From exotic to everyday something for everyone
Post Independent Contributor
Two of the most unique items at Defiance Thrift Store are not for sale: the monkey and the duct-taped shoe. Manager Rhonda Bell keeps them on hand as reminders of the kind of shopping experience she wants people to have and the excellent quality of the merchandise.
The monkey, which rests in the back of the store, is part of a jungle scene painted on a piece of plywood. Its origin is unknown but it could have come from a carnival or a school drama department. Instead of a face, there’s a hole. “Anyone from the elderly to tiny babies puts their head in there and has photos taken,” said Bell with a laugh. “It’s too much fun not to have here.”
Bell, who has been managing the store for five months, said the best thing about her work is that it’s constantly changing. “Every single minute, it’s different here.”
Defiance, not to be confused with Community Thrift and Treasures, is now at 2412 S. Glen Ave., comfortably sandwiched between Micro Solutions and the car wash. It’s open five days a week from 10 a.m. to 6 p.m.
A typical day involves taking in deliveries, non-stop sorting and pricing, and adding items to displays throughout the store.
“I couldn’t do it without my employees and volunteers,” said Bell, who manages one full-time and three part-time workers and two full-time volunteers. The 9th Judicial District’s WorkEnders program is also a big help. “They clean windows, push brooms, fix up furniture, and help people load and unload their cars,” she added.
Bell, who spent two years with the Garfield County Department of Human Services and two decades in the restaurant business before taking the job at Defiance, personally sorts all items that come in. “We don’t take everything,” she said. That includes electronics, computers, phones, televisions as well as large appliances like refrigerators.
But, oh, the stuff she sells! Here’s a short list of goodies that distracted a reporter during a store tour: Amazonian blow-darts in a carved, wooden quiver, brand new boots from Boogie’s in Aspen for a fraction of the original price; the Joan Crawford closet full of elegant dresses and robes; ancient pottery from Argentina; linens; tableware; and a certain black jacket with beaded lapels and cuffs. “We get donations of new clothes from Boogie’s and from Traffic, a boutique in Basalt,” said Bell.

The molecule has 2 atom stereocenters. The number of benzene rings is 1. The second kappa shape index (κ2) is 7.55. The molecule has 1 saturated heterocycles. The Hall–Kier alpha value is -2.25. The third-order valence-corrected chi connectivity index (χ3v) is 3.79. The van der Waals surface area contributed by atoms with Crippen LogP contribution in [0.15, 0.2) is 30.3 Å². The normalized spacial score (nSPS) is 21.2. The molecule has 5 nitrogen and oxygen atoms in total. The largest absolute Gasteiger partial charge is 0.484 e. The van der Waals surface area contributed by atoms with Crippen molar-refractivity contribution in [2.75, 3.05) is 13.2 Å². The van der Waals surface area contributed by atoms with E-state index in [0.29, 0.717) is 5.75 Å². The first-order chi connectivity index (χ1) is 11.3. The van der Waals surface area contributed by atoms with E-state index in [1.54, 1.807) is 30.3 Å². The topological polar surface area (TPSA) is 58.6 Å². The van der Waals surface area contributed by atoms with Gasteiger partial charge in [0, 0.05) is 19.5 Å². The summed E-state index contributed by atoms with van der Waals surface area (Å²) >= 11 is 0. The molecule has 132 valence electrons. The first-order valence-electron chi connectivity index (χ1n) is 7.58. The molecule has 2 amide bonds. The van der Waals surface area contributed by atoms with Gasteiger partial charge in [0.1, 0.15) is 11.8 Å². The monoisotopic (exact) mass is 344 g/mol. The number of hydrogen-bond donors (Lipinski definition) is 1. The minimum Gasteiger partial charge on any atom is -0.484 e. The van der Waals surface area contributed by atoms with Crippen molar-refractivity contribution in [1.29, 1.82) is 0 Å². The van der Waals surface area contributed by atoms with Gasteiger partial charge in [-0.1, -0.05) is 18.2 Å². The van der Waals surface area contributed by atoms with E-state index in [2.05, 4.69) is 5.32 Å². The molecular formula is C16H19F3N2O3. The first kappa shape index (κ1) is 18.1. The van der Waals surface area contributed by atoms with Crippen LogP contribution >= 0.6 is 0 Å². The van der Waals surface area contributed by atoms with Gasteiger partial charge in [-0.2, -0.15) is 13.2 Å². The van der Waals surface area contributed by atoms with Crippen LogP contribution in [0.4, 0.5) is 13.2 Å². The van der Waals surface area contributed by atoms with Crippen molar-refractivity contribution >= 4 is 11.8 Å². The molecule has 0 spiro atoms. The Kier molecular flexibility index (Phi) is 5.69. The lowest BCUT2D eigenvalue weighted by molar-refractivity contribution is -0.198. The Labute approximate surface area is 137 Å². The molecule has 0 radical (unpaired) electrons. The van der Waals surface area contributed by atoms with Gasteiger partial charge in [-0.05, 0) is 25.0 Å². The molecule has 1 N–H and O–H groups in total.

Not all of the merchandise is exotic or fancy, but all of it is high-quality. Racks of jeans, shirts, blouses, coats and everyday wear fill the floor. Kids’ clothes are 50 cents per item.
Part-time employee Wendy Morse recalled a recent customer with a very limited budget who needed school clothes for her two children. “She completely clothed her kids for 20 bucks,” said Morse. “She was so happy she was in tears.”
Defiance got its start in Glenwood Springs in 1997, behind the now-defunct True Value store, which made way several years ago for the new Glenwood Springs High School. The thrift store’s home for many years was just south of its current location, where Community Thrift and Treasures is now.
Mike Powell, president of the Defiance board of directors, said the store has gone through many changes, including a move two years ago. He said the overall operation is more efficient. “The reality is that it’s more professional today than it used to be,” he said.
Defiance owns the building where it is presently housed, which has cut costs. “The mortgage payment is cheaper than renting the other building,” he explained. “We’ve saved between one and two thousand dollars a month by buying the building and reducing costs.”
Proceeds from sales go to LIFT-UP and Family Visitor Programs of Garfield County, which Powell, also the director of LIFT-UP, says is a partnership between all three nonprofits.
Powell added that Bell has done a “bang-up” job. “She is indefatigable,” he explained. “She provides leadership, a great work ethic, and she has an eye for value and display.”
Bell said her biggest challenge is making sure there’s something for everyone. “It’s a balancing act between $150 boots, $4 shoes, and 50-cent T-shirts,” she said. “I’m trying to make sure every customer has something of interest.”
But there are some things that would be better off in the trash, she added, holding up the duct-taped shoe. “One man’s trash is another man’s treasure,” she said with a shrug. “But, every once in awhile, it’s OK to throw something away.”
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